Here in Quebec, the Huron people are granted tax exemption and national support while living in a nice section of the city. In the heart of this community there’s a Huron Heritage Center where we learned about the past and present of the Huron people, as well as other indigenous people of Canada.
We began with a traditional Huron game, intended to sharpen survival skills. One student would sit blindfolded in front of three pegs that represent squash, beans and corn, while other students use wit and stealth to steal one of the pegs before being tagged.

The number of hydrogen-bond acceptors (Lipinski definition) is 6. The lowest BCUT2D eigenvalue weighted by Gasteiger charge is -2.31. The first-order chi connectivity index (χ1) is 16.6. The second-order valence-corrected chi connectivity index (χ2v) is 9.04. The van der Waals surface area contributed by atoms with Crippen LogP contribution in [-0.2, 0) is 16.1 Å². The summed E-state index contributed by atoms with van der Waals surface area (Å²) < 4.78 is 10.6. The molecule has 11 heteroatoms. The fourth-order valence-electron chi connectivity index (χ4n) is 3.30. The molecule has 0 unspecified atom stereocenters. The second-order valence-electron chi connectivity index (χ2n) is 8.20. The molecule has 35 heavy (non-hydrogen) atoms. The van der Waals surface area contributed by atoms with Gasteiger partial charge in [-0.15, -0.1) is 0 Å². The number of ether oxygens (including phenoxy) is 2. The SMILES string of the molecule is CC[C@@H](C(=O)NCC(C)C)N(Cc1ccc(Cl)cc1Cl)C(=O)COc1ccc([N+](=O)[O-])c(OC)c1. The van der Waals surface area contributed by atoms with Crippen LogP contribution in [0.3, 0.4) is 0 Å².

Once everyone was focused, we began the tour. We learned about the Huron’s migration from the Great Lakes region to modern day Quebec, their matriarchal society, long houses and social order. We learned how they endured the harsh winters by curing fish and making fish and game paste for when rations were low. We saw the steam huts and were told about medicine men and sat in carefully crafted canoes waterproofed with bear fat and sap. We enjoyed a traditional lunch of sunflower seed soup and bison burgers! Oh, if we ever get lost in great north we now know to look for Inukshuk, the Inuit’s hunting statues where extra meat is stored. To read more about Colorado Academy’s Middle School Interim trip to Quebec, click here.